Butler predicts that by 2005 the Internet will be involved in 60 per cent to 70 per cent of the retail florist's business, and he believes that AFS is well positioned to be a key provider of the necessary technology that will fuel that growth. AFS plans to work intensively with the individual shop owners, educating them about the challenges and opportunities of the Internet. Now that AFS has standardised the desktop environment of its members, it will be easier to provide online technological updates as well as educational and promotional materials.
Bigger Plants to Harvest
AFS's long-term game plan goes beyond its traditional base of retail florists. The plan is to be a major player managing the information technology that would link the critical components of the floral industry, including growers, wholesalers, retailers, manufacturers, importers and exporters of floral products. "We want to bring them all together in a community to facilitate commerce," says Mark Nance, AFS's marketing chief. Adds Byers, "We want to transcend our normal business and build a network to link all aspects of the floral industry."
The floral industry has been slow to adopt information technology and even slower to realise the potential of the Internet, says Butler. But he believes the adoption rate will accelerate sharply over the next five years. Meanwhile, he works to form relationships with growers, wholesalers and retailers by holding a seat on the board of directors of the Society of American Florists and by participating in more than 200 industry trade shows each year.
While pursuing its long-term goal, AFS confronts not only its rivals in the wire services business, but also direct-to-consumer order gatherers who crowd the marketplace. FTD started FTD.com in 1994 as an Internet and telephone marketer of flowers and specialty gifts, and spun it off as a public company in 1999. Another strong presence on consumer Web sites like Amazon.com and Yahoo is 1-800-Flowers.com. Nance says these order gatherers siphon business away from traditional retail florists - and make them want to be Internet players too.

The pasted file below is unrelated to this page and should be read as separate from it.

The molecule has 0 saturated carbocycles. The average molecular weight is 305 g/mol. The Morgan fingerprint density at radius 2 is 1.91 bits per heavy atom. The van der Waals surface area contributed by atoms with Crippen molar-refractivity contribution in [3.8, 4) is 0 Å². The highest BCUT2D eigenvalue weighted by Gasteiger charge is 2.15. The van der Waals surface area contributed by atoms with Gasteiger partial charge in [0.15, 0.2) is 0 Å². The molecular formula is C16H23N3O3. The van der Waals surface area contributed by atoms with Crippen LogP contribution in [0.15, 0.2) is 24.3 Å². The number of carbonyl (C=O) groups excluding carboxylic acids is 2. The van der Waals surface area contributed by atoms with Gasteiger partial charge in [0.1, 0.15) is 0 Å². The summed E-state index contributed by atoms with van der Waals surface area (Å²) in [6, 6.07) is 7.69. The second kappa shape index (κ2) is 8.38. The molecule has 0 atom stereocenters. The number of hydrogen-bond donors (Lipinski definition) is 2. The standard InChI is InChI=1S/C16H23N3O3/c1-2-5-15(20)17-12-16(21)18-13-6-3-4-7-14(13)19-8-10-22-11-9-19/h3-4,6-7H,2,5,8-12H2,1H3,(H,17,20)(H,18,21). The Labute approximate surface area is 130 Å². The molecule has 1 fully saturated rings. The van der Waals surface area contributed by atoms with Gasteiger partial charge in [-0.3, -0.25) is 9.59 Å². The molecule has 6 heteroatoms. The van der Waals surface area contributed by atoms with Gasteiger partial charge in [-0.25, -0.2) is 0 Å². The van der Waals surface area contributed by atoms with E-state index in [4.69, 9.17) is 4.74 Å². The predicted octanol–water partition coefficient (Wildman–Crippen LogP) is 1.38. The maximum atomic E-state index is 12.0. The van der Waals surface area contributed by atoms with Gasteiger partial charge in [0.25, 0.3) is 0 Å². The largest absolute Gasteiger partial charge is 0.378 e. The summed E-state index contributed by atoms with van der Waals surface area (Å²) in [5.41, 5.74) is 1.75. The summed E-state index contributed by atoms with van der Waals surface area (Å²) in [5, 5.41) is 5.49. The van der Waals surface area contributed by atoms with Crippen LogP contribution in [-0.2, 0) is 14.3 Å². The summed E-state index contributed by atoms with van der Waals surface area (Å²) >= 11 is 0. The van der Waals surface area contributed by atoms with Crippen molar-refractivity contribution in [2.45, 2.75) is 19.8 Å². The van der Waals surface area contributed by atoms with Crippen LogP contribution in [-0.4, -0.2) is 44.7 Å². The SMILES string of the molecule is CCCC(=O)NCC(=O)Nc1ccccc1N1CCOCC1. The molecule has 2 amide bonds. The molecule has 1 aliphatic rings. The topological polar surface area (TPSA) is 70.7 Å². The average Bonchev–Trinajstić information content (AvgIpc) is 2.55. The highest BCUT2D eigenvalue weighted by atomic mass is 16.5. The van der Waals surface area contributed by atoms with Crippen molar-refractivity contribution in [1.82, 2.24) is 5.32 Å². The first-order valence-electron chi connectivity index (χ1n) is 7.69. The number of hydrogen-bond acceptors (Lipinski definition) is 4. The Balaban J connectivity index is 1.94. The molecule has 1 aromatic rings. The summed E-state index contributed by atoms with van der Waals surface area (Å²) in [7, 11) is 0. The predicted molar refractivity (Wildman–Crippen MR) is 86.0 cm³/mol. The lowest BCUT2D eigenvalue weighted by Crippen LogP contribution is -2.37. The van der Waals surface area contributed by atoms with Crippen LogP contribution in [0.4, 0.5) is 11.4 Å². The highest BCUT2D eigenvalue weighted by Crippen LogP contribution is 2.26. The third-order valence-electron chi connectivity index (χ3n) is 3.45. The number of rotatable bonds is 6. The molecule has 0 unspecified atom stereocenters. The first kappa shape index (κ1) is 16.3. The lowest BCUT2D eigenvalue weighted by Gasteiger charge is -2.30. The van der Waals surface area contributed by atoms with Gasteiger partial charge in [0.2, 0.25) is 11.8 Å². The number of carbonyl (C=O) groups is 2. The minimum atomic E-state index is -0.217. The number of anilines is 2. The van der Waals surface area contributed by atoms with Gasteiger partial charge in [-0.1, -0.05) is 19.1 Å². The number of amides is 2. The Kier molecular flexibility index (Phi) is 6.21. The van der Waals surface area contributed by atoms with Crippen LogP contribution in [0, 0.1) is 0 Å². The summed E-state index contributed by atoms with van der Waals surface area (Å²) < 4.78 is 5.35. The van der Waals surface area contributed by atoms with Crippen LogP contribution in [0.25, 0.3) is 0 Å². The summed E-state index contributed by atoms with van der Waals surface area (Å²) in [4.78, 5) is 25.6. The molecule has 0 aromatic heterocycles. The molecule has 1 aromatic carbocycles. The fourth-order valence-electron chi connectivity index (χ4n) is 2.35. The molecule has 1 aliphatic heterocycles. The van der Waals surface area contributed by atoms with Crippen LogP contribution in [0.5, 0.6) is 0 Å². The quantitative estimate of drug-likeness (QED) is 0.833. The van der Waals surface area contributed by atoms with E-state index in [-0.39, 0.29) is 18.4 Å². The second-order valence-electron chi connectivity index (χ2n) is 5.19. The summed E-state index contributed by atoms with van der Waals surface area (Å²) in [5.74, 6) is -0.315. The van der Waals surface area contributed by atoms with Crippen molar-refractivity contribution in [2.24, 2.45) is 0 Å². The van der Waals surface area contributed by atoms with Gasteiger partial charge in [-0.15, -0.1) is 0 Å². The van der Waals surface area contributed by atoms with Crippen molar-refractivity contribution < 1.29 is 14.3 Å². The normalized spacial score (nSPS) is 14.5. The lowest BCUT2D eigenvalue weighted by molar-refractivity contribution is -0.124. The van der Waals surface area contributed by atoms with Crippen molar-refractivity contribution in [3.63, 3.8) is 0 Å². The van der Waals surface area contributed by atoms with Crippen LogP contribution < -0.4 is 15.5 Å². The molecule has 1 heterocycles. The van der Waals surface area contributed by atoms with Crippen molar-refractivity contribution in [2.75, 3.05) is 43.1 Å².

Web Sites A-blooming
Victor West is one of those traditional retail florists. The owner of Vanessa's Flowers in suburban Plymouth, Michigan, for the past eight years, West says he's using AFS's FMS software to run his store's accounting, billing and inventory systems, along with wire orders (as much as 30 per cent of his revenues). He has three employees and four PCs along with DSL Internet service. A member of the Big Three wire services, West says he may drop FTD because of its high fees.
West describes AFS as a quick learner, keeping up with the latest technology as well as with the particular needs of its members. He's particularly pleased with AFS's software that enables him to create his own Web site, which he says gives him the resources to compete with 1-800-Flowers.com and other direct Internet sellers. "With AFS.com I can have my own site and tailor it to my needs. You can do neat things with it like customise your database to keep track of customers and special occasions, and have the system send you e-mail reminders. I need more [technology] education, but AFS is very responsive," West says.
Other long-time customers echo West's support for AFS's customer-service-centric and IT-laden approach. "AFS's attitude toward the retail florist is we help you improve, grow your business and be more successful. As you profit, we profit,'" says Bill Hitt, president of Flowers by Louis Hody in Nashville, Tennessee, one of the nation's largest, single flower shops that hits in excess of $US2 million per year in sales.
But not all florists are ready to plant the AFS flag - even while they pursue their own e-commerce campaigns.
Ted Winston, treasurer and co-owner of Winston Flowers, says the business started by his grandfather in the 1940s is among the nation's top 10 in flowers-by-wire orders. Winston's six Boston-area shops use FTD and Teleflora wire services.
Winston appreciates FTD's marketplace clout, but he's concerned about its growing competition with retail florists. When FTD receives orders directly from customers, it then distributes those orders among its member florists while charging fees for the transaction and order placement.
But FTD is only one player. "The consumer has so many choices now. He can go to Yahoo, type in flowers and Los Angeles, check out the Web sites of dozens of florists and then deal directly with the florist who's going to fill his order. And there's competition from other sources," says Winston. "Instead of selecting flowers, the consumer can express feelings with gift items from candy to wine to teddy bears."
Winston's Web site (www.winstonflowers.com), up and running since the beginning of this year and designed by the Internet Technologies Group in Boston, accounts for only about 5 per cent of his overall business. Winston believes it will generate incremental sales as more of his traditional customers go to the site instead of ordering by phone.
Winston's lukewarm embrace of the Internet suggests that AFS will meet some big hurdles in implementing its strategy.
Butler says he knows that AFS has a considerable distance to travel to become the floral industry's Internet company. But he believes that AFS has made significant progress, and he's committed to making the journey. ©